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Customer As Supplier: How That Infrequently Has A Happy Ending For Auto OEMs
Wait, what?? Customer as supplier doesn’t make any sense.
And yet it does.
Automotive manufacturers are increasingly moving towards projects that involve co-development: a Tier 1 supplier is sourced as the system developer, but the OEM provides code and/or components developed in-house as part of that overall system. And there are a variety of deep-seeded business reasons why this oxymoronic duality will continue into the future: 1) cybersecurity updates must be coordinated centrally , 2) user interface changes should be common across suppliers and need not be double-developed, 3) valuable intellectual property may be protected, and 4) reflashing of software after vehicles are sold and its associated protocols may be managed easier.
However, for all its pros, such business and development arrangements rarely work out smoothly. Frequently, such automotive launches feel like Rosanne Barr or Borat singing the national anthem: the statement of work is technically met, but the experience isn’t desirable for anyone. Yet, there are a few success stories amongst the chaff, and they usually involve eyes-wide-open-special-attention to these three elements: team of teams coordination, timely system requirements and effective supplier monitoring.
Team of Teams Coordination
Imagine a relay race where four runners have a time they must meet. The entire success hinges upon each runner monitoring and adjusting his/her pace, handing off the baton per the agreements, and transparency on the collective achievement of the goal. That’s the very essence of various flavors of “Team of Teams” coordination (e.g., Scaled Agile Framework®) which Sergej Weber of predicted for Forbes will be “rolled-out [more] between companies in 2021.” Realizing such a prognostication would be a good thing since these co-development projects go sour with the traditional opaqueness between customer and supplier. Deadlines are missed in a surprise fashion. Content of deliveries doesn’t match expectations. Dependencies become rushed, flawed or delayed due to non-standard firefighting.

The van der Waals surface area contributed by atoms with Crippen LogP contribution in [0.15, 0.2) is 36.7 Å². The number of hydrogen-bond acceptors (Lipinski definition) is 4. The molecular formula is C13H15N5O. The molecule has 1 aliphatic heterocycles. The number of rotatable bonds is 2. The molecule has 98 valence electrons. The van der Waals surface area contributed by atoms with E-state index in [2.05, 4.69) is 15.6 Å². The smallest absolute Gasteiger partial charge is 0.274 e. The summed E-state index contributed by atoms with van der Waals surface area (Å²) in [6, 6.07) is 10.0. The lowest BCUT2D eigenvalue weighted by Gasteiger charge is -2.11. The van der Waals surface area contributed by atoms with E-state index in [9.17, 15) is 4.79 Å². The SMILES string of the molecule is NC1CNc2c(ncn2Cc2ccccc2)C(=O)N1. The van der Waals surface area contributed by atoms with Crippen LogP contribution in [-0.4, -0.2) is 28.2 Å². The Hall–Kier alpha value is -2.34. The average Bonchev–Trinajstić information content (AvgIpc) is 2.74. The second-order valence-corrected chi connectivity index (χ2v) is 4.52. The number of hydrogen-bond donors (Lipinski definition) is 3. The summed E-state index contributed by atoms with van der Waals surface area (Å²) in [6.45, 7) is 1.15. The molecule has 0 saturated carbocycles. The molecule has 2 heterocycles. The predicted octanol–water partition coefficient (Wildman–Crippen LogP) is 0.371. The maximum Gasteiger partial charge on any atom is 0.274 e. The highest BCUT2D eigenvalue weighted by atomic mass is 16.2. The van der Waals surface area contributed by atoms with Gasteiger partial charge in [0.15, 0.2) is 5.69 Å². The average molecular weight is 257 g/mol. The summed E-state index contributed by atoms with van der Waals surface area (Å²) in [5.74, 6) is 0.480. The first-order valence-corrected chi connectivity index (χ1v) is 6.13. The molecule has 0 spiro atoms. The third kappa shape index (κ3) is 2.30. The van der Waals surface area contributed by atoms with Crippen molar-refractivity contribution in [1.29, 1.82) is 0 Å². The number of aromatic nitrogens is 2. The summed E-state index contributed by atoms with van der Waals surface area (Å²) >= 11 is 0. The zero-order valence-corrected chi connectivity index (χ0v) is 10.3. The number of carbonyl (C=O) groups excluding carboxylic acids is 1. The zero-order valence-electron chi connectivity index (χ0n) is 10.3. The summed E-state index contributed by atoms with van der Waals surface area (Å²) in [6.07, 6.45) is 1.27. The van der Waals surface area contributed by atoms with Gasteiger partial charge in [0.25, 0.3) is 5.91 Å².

Timely System Requirements
Saying “thou must explain what it’s supposed to do” sounds like motherhood and apple pie: such things are obvious and other alternatives are heresy. However, many co-development projects – which are inevitably the ones where quality goes south – involve the customer’s engineers stating, “You need not worry about what the system shall do. We will provide the functional software that you as the supplier shall integrate.” This strategy, though, has significant flaws. “The supplier is often held accountable for system qualification,” states Peter Abowd, CEO of Kugler Maag Cie North America. “They can only do this efficiently and with the highest quality by having system requirements arriving in suitable time frames.”
Effective Supplier Monitoring
Speaking of heresy, referring to any part of the customer as a Tier 2 supplier is typically a non-starter. But, in reality, in the midst of asking to contribute to the underlying software that’s almost what the customer is requesting, and they are fully aware that a dysfunctional supply base can destroy a project. So not only do such projects need the project management mentioned above to create transparency of progress to the deadlines, but all of the supplier monitoring interfaces and rigor need to be established for a healthy outcome. How will change management occur? How will problem resolution be handled along with escalations? What is the quality assurance plan? Where will the latest code, specifications, etc. be managed and available? When these ways of working are not defined explicitly upfront, mayhem ensues.
And the craziest part: if the customer doesn’t permit the supplier to do effective monitoring of itself, the supplier gets dinged for doing a bad job of supplier monitoring, the project becomes discombobulated and everyone ends up unhappy.
So enter into these agreements with eyes wide open. And keep them open.
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